The Town of Niagara-on-the-Lake was amalgamated in 1970, encompassing the villages of Niagara-on-the-Lake, Queenston, Virgil, St. Davids, Glendale, McNab and Homer; each with their own unique identities and histories.
Gerald Whittaker – The Village Fire Halls
Pat and Fred Connolly – Amalgamation (Audio Only)
Niagara-on-the-Lake – Old Town
Site of the Neutral village of Onghiara, the area was settled at the end of the American Revolution by United Empire Loyalists.
In 1781 the British Government purchased land along the Niagara River from the Mississaugas, and settlers began to clear the land. In 1792, the town was named Newark and became the first capital of Upper Canada. The legislature met here for five sessions until Lieutenant-Governor Simcoe moved the capital to York in 1796. The town flourished as the economic and judicial hub for the Niagara Region until it was destroyed during the War of 1812. Rebuilt, Niagara became an active commercial centre, with a bustling shipping and ship-building industry.
Today, Niagara-on-the-Lake attracts visitors from across Canada, the United States and the world. Its many attractions include Fort George, the Niagara Historical Society Museum, the Shaw Festival, the marina, the heritage business district, golf courses, beautiful farmland, agricultural markets and world famous Niagara wineries
Sigmund Smith – Changes to Niagara-on-the-Lake (Audio Only)
Pat and Fred Connolly – Fixing Up Niagara-on-the-Lake (Audio Only)
Norm Howe – First Impressions of Niagara-on-the-Lake (Audio Only)
Henry Wiens – Attitudes About Niagara-on-the-Lake part 1 (Audio Only)
Henry Wiens – Attitudes About Niagara-on-the-Lake part 2 (Audio Only)
Gary Burroughs – First Impressions of Niagara-on-the-Lake (Audio Only)
Evelyn Campbell – Children in Niagara-on-the-Lake (Audio Only)
Known as the Crossroads, Virgil is situated at the junction of Creek Road and Black Swamp Road (Highway 55). The roads were originally trails that were used by the Aboriginal People who lived and in the area. It was later established as a coach stop that connected it to the town of Newark and Homer. When the notoriously muddy road was graded and gravelled to be used by horse and buggy it became known as the Stone Road.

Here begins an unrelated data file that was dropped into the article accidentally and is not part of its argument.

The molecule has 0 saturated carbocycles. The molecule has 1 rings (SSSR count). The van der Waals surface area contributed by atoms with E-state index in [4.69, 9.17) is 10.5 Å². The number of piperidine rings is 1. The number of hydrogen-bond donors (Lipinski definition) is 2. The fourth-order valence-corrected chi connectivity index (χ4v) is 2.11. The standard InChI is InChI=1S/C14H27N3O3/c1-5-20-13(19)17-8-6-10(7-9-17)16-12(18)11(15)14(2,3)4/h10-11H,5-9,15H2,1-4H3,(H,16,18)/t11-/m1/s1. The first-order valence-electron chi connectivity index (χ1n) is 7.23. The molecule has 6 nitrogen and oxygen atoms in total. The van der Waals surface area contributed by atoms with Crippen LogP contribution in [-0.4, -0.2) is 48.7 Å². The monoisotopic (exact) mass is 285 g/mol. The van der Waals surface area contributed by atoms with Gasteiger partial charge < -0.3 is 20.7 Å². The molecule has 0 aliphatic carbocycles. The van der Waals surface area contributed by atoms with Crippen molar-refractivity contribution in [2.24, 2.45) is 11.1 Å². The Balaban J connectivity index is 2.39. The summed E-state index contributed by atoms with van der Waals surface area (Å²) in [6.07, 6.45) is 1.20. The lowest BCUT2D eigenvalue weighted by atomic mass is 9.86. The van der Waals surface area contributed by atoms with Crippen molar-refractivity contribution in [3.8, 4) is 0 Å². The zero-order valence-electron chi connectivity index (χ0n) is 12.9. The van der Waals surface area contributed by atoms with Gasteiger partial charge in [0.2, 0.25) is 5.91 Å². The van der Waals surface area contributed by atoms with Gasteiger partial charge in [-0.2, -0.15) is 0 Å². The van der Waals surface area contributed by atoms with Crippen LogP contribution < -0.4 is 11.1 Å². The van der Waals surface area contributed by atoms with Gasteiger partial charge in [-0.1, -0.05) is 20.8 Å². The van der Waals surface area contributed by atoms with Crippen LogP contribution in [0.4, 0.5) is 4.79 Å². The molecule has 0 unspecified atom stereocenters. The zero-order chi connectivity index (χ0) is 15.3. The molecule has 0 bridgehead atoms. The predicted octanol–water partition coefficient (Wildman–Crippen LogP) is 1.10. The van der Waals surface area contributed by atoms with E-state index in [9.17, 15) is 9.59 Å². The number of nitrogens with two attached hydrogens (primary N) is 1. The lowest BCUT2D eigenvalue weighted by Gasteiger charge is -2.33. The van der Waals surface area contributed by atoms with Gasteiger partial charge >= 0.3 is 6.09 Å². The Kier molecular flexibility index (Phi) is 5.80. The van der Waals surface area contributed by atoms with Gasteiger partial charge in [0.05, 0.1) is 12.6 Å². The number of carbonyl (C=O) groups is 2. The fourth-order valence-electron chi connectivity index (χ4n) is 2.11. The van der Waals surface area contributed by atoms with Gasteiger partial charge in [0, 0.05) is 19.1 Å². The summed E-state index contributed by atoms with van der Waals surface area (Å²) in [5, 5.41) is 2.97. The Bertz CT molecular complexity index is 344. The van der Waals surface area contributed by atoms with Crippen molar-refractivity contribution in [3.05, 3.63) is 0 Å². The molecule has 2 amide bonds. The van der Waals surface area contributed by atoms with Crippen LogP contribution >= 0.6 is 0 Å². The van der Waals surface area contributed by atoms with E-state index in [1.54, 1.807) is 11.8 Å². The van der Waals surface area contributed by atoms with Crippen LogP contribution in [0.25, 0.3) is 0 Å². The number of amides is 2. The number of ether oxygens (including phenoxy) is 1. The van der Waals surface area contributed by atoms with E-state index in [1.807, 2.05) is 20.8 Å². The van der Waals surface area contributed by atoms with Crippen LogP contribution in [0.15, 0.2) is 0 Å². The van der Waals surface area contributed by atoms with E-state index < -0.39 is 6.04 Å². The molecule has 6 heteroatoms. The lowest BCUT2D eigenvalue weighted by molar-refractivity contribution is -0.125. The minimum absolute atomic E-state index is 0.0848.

Once settled by United Empire Loyalists, The Crossroads was named Lawrenceville after George Lawrence, a prominent settler, in 1844. It was given the name of Virgil between 1862 and 1876.
Until the 20th century Virgil remained a very small community. In the 1930s Peter Wall, a Mennonite developer, purchased several hundred acres, subdivided the land into 10-acre parcels, and resold it to Mennonite families looking for a place to settle. With hard work and frugal living they contributed to the blossoming fruit industry of the area.
The end of World War II brought an influx of immigrants from war torn Europe to Virgil and the surrounding area. In the last few decades, new housing developments have brought young families. Today it is the Town of Niagara-on-the-Lake’s centre of commerce and administration, providing many services and offices, two arenas, a sports park, three baseball diamonds, a skate park, as well as stores, garden centres and other amenities for its residents. It is well known for its fruit production and numerous wineries.